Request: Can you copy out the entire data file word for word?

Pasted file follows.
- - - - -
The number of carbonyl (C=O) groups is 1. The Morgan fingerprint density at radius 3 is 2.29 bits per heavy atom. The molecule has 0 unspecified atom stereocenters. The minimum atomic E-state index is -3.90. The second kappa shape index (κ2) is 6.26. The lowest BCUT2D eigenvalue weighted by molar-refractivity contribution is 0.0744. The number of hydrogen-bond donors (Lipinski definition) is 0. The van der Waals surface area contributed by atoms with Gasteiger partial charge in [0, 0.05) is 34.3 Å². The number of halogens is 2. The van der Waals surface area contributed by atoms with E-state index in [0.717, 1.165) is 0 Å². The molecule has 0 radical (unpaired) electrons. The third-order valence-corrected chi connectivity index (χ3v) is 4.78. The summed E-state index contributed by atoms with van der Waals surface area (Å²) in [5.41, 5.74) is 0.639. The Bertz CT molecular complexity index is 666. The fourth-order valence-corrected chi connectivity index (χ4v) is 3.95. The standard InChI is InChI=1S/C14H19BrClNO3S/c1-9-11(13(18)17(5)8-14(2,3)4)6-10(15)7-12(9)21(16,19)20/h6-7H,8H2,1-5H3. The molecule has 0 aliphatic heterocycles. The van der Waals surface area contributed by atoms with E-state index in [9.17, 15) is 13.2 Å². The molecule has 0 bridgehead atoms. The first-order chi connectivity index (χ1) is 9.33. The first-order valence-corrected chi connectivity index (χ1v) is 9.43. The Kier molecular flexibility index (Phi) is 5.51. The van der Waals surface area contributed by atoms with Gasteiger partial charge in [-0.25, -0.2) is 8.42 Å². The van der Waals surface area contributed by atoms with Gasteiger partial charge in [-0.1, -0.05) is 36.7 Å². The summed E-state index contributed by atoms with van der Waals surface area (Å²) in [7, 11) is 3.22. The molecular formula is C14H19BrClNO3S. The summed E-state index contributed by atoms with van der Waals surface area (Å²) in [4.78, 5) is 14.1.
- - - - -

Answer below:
The number of carbonyl (C=O) groups is 1. The Morgan fingerprint density at radius 3 is 2.29 bits per heavy atom. The molecule has 0 unspecified atom stereocenters. The minimum atomic E-state index is -3.90. The second kappa shape index (κ2) is 6.26. The lowest BCUT2D eigenvalue weighted by molar-refractivity contribution is 0.0744. The number of hydrogen-bond donors (Lipinski definition) is 0. The van der Waals surface area contributed by atoms with Gasteiger partial charge in [0, 0.05) is 34.3 Å². The number of halogens is 2. The van der Waals surface area contributed by atoms with E-state index in [0.717, 1.165) is 0 Å². The molecule has 0 radical (unpaired) electrons. The third-order valence-corrected chi connectivity index (χ3v) is 4.78. The summed E-state index contributed by atoms with van der Waals surface area (Å²) in [5.41, 5.74) is 0.639. The Bertz CT molecular complexity index is 666. The fourth-order valence-corrected chi connectivity index (χ4v) is 3.95. The standard InChI is InChI=1S/C14H19BrClNO3S/c1-9-11(13(18)17(5)8-14(2,3)4)6-10(15)7-12(9)21(16,19)20/h6-7H,8H2,1-5H3. The molecule has 0 aliphatic heterocycles. The van der Waals surface area contributed by atoms with E-state index in [9.17, 15) is 13.2 Å². The molecule has 0 bridgehead atoms. The first-order chi connectivity index (χ1) is 9.33. The first-order valence-corrected chi connectivity index (χ1v) is 9.43. The Kier molecular flexibility index (Phi) is 5.51. The van der Waals surface area contributed by atoms with Gasteiger partial charge in [-0.25, -0.2) is 8.42 Å². The van der Waals surface area contributed by atoms with Gasteiger partial charge in [-0.1, -0.05) is 36.7 Å². The summed E-state index contributed by atoms with van der Waals surface area (Å²) in [7, 11) is 3.22. The molecular formula is C14H19BrClNO3S. The summed E-state index contributed by atoms with van der Waals surface area (Å²) in [4.78, 5) is 14.1.